A small genus of handsome evergreen indigenous shrubs. Kalmia, in honor of Peter Kalm, a pupil of Linnaeus.
Kalmia latifolia. - Mountain Laurel, Spoon Wood, etc. - Among the shrubs that embellish the scenery of the interior of the country, this may be considered one of the most elegant. Its general height is from five to ten feet, but may sometimes be seen rising from fifteen to twenty feet, among the rocks and thickets, almost impenetrable by its crooked ana unyielding trunks, locked and entangled with each other. The leaves are about three or four inches long, evergreen, giving much life to the forests in the winter, by their deep shining-green. The flowers are disposed in large corymbs, at the extremity of the branches; numerous; of a pure white, blush, or a beautiful rose-color, and more rarely a deep red. The season of flowering is in the months of June and July. Nothing can exceed the magnificence of its appearance when in full bloom. The soil in which it best succeeds is soft, loose, and cool, with a northern exposure. The foliage is the richest when the plant is grown in the shade. The soil suitable for its growth is the same as recommended for the Azalea. Young plants, taken up with balls of earth attached, will succeed well in the garden, in the shade. Those from open pastures will flourish best, if such can be found. There is no shrub, foreign or native, that will exceed this in splendor, when well grown.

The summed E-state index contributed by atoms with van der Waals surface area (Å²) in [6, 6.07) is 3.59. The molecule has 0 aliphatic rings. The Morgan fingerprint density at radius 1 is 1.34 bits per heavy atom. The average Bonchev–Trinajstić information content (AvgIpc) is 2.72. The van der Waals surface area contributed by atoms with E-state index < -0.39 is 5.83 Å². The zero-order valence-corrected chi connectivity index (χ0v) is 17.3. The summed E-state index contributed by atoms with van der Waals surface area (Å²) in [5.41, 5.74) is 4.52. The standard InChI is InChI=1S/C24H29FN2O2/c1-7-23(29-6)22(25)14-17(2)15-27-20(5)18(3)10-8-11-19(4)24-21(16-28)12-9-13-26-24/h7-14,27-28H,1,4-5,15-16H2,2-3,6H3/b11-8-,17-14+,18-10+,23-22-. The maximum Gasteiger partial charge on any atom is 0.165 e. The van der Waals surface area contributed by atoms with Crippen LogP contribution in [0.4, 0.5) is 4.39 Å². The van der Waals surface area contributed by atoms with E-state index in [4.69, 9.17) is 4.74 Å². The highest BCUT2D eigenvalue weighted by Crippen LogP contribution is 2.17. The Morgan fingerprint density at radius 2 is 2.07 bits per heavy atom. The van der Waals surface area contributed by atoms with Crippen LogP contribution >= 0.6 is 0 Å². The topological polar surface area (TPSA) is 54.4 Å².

K. angustifolia. - Narrow-leaved Kalmia. - This is a low shrub, that covers large tracts of cold, moist land, in almost every section of the country. It is a great nuisance to the farmer, who looks suspiciously upon it, as it has the reputation of being poisonous to sheep and other animals, which, for the sake of variety or want of other food, sometimes feed upon it. Cobbett says : "The little dwarf brush stuff, that infests the plains of Long Island, is, under a fine Latin name, a choice green-house plant in England, selling for a dollar when no bigger than a handful of thyme." How large a handful he does not say. "When in bloom," he remarks, "it resembles a large bunch of Sweet William. It is so pretty, it is worth having in a green-house, where it would probably blow in April, on Long Island." Blooms in June and July; flowers red, or deep pink, and I have seen a white variety; leaves evergreen; grows from one to two feet high.